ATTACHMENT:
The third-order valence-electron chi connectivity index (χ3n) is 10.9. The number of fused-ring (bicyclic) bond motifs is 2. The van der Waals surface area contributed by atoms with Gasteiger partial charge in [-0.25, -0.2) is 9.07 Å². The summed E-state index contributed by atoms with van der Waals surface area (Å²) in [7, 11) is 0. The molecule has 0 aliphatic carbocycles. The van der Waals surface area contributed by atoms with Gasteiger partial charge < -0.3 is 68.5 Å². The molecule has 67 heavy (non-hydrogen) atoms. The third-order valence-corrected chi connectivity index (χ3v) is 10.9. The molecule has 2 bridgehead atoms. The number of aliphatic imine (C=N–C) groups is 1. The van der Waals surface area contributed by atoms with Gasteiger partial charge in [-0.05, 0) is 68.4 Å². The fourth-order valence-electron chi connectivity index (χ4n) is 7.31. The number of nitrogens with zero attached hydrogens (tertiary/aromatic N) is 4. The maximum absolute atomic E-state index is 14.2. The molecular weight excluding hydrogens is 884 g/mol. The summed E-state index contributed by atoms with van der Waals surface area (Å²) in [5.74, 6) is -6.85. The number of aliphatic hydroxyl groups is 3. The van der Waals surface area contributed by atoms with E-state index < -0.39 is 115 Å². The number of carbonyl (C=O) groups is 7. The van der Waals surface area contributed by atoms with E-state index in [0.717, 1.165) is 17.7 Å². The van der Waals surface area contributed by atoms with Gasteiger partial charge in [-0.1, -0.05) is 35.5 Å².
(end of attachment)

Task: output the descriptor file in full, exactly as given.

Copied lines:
The third-order valence-electron chi connectivity index (χ3n) is 10.9. The number of fused-ring (bicyclic) bond motifs is 2. The van der Waals surface area contributed by atoms with Gasteiger partial charge in [-0.25, -0.2) is 9.07 Å². The summed E-state index contributed by atoms with van der Waals surface area (Å²) in [7, 11) is 0. The molecule has 0 aliphatic carbocycles. The van der Waals surface area contributed by atoms with Gasteiger partial charge < -0.3 is 68.5 Å². The molecule has 67 heavy (non-hydrogen) atoms. The third-order valence-corrected chi connectivity index (χ3v) is 10.9. The molecule has 2 bridgehead atoms. The number of aliphatic imine (C=N–C) groups is 1. The van der Waals surface area contributed by atoms with Gasteiger partial charge in [-0.05, 0) is 68.4 Å². The fourth-order valence-electron chi connectivity index (χ4n) is 7.31. The number of nitrogens with zero attached hydrogens (tertiary/aromatic N) is 4. The maximum absolute atomic E-state index is 14.2. The molecular weight excluding hydrogens is 884 g/mol. The summed E-state index contributed by atoms with van der Waals surface area (Å²) in [5.74, 6) is -6.85. The number of aliphatic hydroxyl groups is 3. The van der Waals surface area contributed by atoms with E-state index < -0.39 is 115 Å². The number of carbonyl (C=O) groups is 7. The van der Waals surface area contributed by atoms with E-state index in [0.717, 1.165) is 17.7 Å². The van der Waals surface area contributed by atoms with Gasteiger partial charge in [-0.1, -0.05) is 35.5 Å².